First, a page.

A Turkish journalist living in exile in the United States has been targeted by a pro-government newspaper that revealed his home address and published secretly taken photos, in the latest episode of a manhunt being carried out for journalists who have been forced to flee Turkey and reside overseas.
Journalist Ekrem Dumanlı, former editor-in-chief of the now-closed Zaman daily, was targeted by the Sabah daily’s news coordinator, Abdurrahman Şimşek, who is suspected of having ties to Turkey’s National Intelligence Organization (MİT).
Sabah on Thursday published secretly taken photos of Dumanlı in New Jersey. The paper also revealed his address in addition to featuring pictures of his house.
The Sabah daily, owned by the Turkuvaz Media Group, has also targeted other journalists in exile — Cevheri Güven in Germany and Abdullah Bozkurt, Levent Kenez and Bülent Keneş in Sweden — revealing their addresses and publishing secretly taken photos on its front page.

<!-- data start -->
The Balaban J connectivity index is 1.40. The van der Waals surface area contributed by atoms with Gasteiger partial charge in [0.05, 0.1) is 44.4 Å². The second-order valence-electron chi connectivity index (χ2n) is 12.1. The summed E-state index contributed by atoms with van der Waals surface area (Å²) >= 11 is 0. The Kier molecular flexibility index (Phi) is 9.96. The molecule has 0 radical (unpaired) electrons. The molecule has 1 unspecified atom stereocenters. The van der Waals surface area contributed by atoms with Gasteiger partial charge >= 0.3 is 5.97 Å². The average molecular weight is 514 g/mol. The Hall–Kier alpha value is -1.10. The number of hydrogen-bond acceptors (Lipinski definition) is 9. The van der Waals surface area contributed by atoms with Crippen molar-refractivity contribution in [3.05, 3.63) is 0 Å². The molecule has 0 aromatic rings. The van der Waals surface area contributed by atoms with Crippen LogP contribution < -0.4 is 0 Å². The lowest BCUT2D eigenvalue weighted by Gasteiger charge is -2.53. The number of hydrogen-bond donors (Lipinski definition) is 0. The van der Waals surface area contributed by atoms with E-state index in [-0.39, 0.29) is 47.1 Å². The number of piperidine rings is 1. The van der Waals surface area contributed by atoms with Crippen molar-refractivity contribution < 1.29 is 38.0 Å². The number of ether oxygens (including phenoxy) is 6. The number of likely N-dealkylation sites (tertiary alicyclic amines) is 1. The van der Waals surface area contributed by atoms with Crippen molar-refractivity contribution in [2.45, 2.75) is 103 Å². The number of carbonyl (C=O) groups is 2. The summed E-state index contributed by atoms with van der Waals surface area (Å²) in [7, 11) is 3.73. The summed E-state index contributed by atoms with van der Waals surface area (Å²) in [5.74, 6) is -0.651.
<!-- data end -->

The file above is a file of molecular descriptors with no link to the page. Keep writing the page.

The journalists are among the thousands of people who left Turkey in the aftermath of a failed coup in July 2016 to avoid a government-led post-coup crackdown targeting critical journalists as well as non-loyalist citizens.
Turkey’s efforts at transnational repression against critics abroad have not abated, and President Recep Tayyip Erdoğan’s government continues devising new ways to intimidate opponents and suppress dissent.
A report by Freedom House on transnational repression revealed that the Turkish government has committed 132 incidents of direct, physical transnational repression and has relentlessly pursued exiles associated with the Gülen and Kurdish movements since 2014.
The Federal Bureau of Investigation (FBI), the domestic intelligence and security service of the US and its principal federal law enforcement agency, earlier indicated on its website that it investigates the transnational repression tactics of foreign governments in the US and offers instructions on how to report such activity.
In its annual human rights report on Turkey, the US State Department included the Turkish government’s transnational repression tactics to suppress its critics living abroad.
Last month, four members of the US Senate Foreign Relations Committee introduced the Transnational Repression Policy Act to keep authoritarian governments in check and prevent their “long arm” from impeding human rights abroad.